Picture the scene. You’re fed up in your current job and decide to look around. You find a new opportunity that is fresh and exciting, with the added bonus of more money. Things are looking up. But when you hand in your notice, your boss offers you a hefty pay rise to stay. What do you do? A lot of people succumb to the lure of more cash and turn down the offer they have been made.
Counter offers are nothing new, but are becoming more and more common in a tight job market. That’s because employers would much rather bolster a wage than lose staff and start the recruitment process all over again. Employees may feel that they are getting what they wanted all along – more money and recognition. But the reality is, accepting a counter offer isn’t a long-term solution. Studies have found that 74% of professionals who were offered a pay rise upon handing in their resignation were back looking for a new job within a year.
The reason for this is simple: often it’s more than money that’s making you miserable. An extra couple of hundred pounds a month is rarely enough to alleviate the misery caused by poor management, over-stretched teams and limited career prospects.
While there can be fruitful deals to be had, employees looking to better themselves should think of the end game. If your company is now able to pay you more, why weren’t they doing this before? They must think you’re worth it, so why wait until you’re almost out of the door before giving you what you deserve? This is something that can gnaw away at you further down the line. And, revealing your plan to leave may come back to bite you later as your employer now has cause to question your commitment in the future.
There is also the risk that you will burn your bridges with the prospective employer. Six months or a year down the line, when the problems that originally led you to look for a new job re-surface, there will be one less prospect on the horizon.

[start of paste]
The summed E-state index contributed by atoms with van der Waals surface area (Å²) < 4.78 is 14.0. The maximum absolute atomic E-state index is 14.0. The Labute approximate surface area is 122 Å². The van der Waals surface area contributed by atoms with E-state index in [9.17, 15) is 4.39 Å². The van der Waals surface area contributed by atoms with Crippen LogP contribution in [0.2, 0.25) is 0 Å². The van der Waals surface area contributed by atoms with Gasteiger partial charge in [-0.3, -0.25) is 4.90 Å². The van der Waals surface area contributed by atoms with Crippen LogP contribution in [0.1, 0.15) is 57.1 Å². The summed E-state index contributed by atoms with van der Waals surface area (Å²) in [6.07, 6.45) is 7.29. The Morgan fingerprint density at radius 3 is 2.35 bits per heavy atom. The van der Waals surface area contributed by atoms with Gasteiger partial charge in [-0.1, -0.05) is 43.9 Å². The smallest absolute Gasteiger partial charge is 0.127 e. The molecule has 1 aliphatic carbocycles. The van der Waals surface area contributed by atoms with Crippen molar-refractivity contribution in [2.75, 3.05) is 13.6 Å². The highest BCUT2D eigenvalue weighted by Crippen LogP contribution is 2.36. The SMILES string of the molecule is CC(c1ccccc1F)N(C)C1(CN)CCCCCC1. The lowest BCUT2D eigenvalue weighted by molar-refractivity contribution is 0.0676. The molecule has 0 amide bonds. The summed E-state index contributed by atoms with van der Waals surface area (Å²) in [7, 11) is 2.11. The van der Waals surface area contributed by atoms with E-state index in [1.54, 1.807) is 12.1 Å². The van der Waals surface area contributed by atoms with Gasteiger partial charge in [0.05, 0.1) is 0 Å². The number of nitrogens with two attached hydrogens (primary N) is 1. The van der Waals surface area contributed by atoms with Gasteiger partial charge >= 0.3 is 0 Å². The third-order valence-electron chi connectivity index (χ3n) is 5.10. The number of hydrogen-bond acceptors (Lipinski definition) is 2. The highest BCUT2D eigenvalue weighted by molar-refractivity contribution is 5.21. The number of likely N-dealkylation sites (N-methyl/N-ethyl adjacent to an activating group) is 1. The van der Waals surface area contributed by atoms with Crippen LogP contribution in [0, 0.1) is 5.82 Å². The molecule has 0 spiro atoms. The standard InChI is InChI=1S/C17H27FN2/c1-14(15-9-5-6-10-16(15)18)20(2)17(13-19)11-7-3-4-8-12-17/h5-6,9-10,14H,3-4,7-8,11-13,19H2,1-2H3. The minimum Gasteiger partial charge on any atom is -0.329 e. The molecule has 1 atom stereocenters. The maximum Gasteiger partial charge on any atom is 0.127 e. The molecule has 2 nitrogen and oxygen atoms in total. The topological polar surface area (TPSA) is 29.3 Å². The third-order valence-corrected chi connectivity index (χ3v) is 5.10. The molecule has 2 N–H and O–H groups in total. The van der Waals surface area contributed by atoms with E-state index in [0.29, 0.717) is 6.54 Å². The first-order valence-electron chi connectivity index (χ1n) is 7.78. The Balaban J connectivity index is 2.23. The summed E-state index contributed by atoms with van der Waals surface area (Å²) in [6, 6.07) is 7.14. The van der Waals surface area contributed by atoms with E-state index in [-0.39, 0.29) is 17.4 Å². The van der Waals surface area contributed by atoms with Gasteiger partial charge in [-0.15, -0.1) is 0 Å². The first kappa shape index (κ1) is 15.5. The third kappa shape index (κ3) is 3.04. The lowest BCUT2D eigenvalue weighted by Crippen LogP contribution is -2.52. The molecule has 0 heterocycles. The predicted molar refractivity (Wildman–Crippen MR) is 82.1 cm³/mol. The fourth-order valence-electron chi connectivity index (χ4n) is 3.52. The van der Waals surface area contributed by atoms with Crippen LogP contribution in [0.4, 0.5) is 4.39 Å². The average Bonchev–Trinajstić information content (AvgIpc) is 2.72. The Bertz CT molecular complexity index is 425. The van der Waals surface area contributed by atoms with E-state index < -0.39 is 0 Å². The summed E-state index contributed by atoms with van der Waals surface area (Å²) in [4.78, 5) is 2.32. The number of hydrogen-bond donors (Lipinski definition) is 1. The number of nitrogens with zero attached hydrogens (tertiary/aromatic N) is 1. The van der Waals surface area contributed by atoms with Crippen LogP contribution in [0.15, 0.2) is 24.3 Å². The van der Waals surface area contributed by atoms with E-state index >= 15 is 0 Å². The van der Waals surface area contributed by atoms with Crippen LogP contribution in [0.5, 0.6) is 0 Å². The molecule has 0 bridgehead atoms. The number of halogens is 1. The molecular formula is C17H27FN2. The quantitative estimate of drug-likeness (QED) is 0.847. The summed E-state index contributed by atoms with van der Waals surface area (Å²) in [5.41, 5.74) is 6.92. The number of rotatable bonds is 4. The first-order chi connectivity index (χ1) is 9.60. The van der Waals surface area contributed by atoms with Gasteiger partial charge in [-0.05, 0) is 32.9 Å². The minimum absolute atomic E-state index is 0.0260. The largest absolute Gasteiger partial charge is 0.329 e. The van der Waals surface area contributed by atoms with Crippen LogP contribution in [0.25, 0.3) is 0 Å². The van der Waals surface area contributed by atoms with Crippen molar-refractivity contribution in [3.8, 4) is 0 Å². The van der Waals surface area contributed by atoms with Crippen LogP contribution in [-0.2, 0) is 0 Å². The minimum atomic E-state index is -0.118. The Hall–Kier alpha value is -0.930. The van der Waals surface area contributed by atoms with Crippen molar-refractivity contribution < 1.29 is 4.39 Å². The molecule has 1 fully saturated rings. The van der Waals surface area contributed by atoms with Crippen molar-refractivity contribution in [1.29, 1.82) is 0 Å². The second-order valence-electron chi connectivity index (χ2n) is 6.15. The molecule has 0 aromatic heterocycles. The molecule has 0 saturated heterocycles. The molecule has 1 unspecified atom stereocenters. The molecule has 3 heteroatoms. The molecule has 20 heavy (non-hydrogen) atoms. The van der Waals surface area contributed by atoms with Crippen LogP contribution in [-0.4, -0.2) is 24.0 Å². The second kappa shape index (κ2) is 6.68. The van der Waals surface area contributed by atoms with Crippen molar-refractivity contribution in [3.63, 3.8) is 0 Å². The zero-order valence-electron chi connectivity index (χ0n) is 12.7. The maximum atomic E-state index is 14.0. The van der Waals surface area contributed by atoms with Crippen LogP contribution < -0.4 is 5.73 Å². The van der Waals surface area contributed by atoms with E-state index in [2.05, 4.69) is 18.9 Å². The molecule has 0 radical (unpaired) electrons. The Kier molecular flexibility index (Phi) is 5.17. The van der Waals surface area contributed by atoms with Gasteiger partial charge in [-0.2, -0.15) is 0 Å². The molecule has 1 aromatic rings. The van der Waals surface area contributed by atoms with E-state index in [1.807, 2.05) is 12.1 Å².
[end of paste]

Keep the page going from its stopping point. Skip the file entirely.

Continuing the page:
When meeting with a new employer, the process usually begins with a series of meetings to establish common ground, mutual interest and an understanding of both parties’ needs, with the role and fit the first priority and the discussion around remuneration coming second.
They are investing time in getting to know you, understanding your professional aspirations and your motivation for moving and showing you what your future could look like. Together, you will build a picture of all that is on offer in the new role which will likely include; the people, the company culture, any meaningful initiatives and the career path that awaits.
That’s why it can be disappointing and a future deterrent for said employer if you succumb to a financial counter offer after having outlined much more than financial considerations throughout the interview process.
In a small place like Guernsey, word gets around. After all, the recruitment process for a business is a costly and time-consuming investment. Hiring and bedding down a successful person, can be an arduous process and one spanning between six and 12 months if you factor in notice periods of up to three months.
A sterling counter offer may flatter and excite you, but my advice would be to stay focused on the reasons you were looking to move in the first place. Being strategic about your career path is our passion at Firstcall. Plan, develop and always hold your ultimate goals in mind. If they weren’t achievable when you started looking elsewhere, will they be now?